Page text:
Attributes in C#
public class HelloController : ControllerBase{

	[HttpGet(Name = "hello")]
	public String Hello() {
		return "Greetings from Spring Boot!"; // Hehe, no-one has to know ;)

I hope the code you want to copy and paste has little Annotations/Attributes. And if it has them, there is an easy equivalent.

Please annotate to whom we attribute this!
Figure 3. Please annotate to whom we attribute this!

Streams to LINQ

Transforming and dealing with collections is common in both languages. In Java Streams are used, in C# we have the wonderful LINQ for that. An example:

Java Streams
record Animal(String kind, List<String> commonNicknames){}
var animals = List.of(
        new Animal("Rabbit", List.of("Bunny", "Hoppy", "Hasi")),
        new Animal("Cat", List.of("Kitty", "Minzy")),
        new Animal("Dog", List.of("Doggy", "Buddy")),
        new Animal("Fish", List.of("Blubby"))
var threeLetterAnimalsCommonNicknames =
        .filter(a -> a.kind.length() == 3)
        .flatMap(a ->

for (var name : threeLetterAnimalsCommonNicknames) {

Luckily, LINQ is more powerful overall, so the translation works well. The most things which are different are the names of the operations: - map → Select - filter → Where - flatMap → SelectMany - collect → That is mostly used to turn the Stream back into a Collection. Often not required with LINQ, as it already returns IEnumerables.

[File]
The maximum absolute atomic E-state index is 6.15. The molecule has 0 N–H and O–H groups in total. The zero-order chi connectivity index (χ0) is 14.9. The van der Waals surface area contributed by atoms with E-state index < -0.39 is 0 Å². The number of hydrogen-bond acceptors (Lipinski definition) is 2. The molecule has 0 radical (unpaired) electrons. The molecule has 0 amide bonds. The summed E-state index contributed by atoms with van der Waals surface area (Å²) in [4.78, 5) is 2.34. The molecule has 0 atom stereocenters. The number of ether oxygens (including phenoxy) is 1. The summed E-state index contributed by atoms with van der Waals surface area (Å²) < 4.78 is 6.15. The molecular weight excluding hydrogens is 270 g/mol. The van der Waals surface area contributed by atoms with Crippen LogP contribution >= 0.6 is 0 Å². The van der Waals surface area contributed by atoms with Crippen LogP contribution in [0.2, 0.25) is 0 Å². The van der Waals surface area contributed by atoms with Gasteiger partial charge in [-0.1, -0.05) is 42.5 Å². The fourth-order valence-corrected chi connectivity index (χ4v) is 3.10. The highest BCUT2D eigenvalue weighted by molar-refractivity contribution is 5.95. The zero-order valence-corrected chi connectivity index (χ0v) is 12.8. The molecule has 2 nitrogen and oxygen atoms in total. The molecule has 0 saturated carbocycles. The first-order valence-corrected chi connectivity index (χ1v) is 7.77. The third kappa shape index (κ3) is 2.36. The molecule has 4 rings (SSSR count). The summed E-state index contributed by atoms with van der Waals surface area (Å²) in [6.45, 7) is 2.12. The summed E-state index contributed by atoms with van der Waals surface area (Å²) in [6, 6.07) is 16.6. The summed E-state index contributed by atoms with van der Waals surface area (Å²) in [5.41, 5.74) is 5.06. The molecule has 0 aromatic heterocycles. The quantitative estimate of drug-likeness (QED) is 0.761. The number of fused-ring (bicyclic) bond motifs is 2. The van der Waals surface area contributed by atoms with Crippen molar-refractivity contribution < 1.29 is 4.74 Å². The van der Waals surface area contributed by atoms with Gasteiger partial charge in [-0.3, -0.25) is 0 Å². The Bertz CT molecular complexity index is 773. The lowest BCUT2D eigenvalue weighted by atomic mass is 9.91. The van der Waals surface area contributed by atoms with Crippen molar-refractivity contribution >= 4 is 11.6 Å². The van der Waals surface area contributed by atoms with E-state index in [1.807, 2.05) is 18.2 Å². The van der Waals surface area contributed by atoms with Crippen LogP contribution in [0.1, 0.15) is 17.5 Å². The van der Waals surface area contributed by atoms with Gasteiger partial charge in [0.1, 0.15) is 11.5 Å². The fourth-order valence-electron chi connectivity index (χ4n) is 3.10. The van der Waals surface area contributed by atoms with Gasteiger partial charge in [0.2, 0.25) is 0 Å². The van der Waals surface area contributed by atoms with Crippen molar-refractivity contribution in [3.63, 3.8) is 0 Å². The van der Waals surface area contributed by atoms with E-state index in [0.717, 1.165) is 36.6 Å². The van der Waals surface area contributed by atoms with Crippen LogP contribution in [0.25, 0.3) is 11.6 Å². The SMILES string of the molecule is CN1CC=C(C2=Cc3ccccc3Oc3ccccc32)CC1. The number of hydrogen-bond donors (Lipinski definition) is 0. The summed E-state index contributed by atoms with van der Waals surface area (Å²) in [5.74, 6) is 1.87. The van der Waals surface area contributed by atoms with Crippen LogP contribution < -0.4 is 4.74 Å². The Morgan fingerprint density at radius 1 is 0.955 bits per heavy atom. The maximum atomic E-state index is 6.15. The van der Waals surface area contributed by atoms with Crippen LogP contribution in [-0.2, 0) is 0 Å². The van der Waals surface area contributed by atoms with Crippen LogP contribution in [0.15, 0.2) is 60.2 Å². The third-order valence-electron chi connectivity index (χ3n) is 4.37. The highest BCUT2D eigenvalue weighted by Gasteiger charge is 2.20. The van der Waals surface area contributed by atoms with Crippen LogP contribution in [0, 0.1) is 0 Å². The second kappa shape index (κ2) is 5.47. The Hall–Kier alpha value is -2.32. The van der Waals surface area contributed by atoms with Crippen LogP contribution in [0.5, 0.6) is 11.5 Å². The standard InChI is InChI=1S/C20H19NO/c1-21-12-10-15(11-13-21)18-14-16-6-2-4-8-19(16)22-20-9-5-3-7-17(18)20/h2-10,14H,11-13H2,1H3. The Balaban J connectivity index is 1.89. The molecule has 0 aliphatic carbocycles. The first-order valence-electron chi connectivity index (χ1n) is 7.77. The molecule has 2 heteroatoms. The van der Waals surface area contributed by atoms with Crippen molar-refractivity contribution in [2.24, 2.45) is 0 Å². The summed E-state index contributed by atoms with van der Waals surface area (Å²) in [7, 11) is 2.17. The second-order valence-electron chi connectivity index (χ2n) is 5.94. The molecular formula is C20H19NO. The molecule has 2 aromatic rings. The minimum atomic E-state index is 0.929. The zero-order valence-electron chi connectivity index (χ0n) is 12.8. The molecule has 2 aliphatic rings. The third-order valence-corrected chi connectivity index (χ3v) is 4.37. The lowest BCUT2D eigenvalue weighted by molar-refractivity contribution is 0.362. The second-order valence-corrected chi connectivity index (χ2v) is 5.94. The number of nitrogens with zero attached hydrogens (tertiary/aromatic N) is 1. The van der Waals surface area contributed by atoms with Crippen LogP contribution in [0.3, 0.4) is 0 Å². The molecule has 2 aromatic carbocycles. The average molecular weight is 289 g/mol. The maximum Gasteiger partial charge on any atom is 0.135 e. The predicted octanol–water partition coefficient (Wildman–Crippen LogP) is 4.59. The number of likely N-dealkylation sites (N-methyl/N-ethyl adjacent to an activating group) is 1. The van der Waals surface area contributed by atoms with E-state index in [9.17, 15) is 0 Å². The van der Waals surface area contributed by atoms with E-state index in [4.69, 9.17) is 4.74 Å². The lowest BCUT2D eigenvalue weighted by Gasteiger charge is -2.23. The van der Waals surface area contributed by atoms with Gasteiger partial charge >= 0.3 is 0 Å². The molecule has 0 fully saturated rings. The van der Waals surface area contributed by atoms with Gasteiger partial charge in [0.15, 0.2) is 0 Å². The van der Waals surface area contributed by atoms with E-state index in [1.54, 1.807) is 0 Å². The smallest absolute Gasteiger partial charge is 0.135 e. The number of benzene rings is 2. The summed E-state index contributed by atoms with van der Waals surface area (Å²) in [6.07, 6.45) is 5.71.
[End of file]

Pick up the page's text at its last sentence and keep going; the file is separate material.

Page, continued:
So, a translation would look like:

Translated to LINQ expressions
record Animal(String kind, List<String> commonNicknames)

var animals = new List<Animal>{
    new Animal("Rabbit", new List<String>{"Bunny", "Hoppy", "Hasi"}),
    new Animal("Cat", new List<String>{"Kitty", "Minzy"}),
    new Animal("Dog", new List<String>{"Doggy", "Buddy"}),`
    new Animal("Fish", new List<String>{"Blubby"})
var threeLetterAnimalsCommonNicknames = animals
    .Where(a => a.kind.Length == 3)
    .SelectMany(a => a.commonNicknames)
    .Select(n => n.ToUpper())

foreach (var name in threeLetterAnimalsCommonNicknames) {
I learned today that Linq is some girl group
Figure 4. I learned today that LinQ is some girl group

Generics and wrapper types

Java and C# both have generics. For simple cases they act very similar. In complex cases, they systems start to diverge. That is out of scope for today. However, you will see something like this in Java quite often:

var myFavoriteNumbers = new ArrayList<Integer>();
var movieRatings = new HashMap<String,Double>();
// There is more: Long, Byte etc

// And sometimes even in regular classes
record Person(String name, Long ageOptional){}

What is this Integer, Double, Long etc? To keep it short, there are the 'object' version of int, double, long etc. This is something you do not have in C#. Lucky you. So use proper C# type and be happy. No weirdness for you:

var myFavoriteNumbers = new List<int>();
var movieRatings = new Dictionary<string,double>();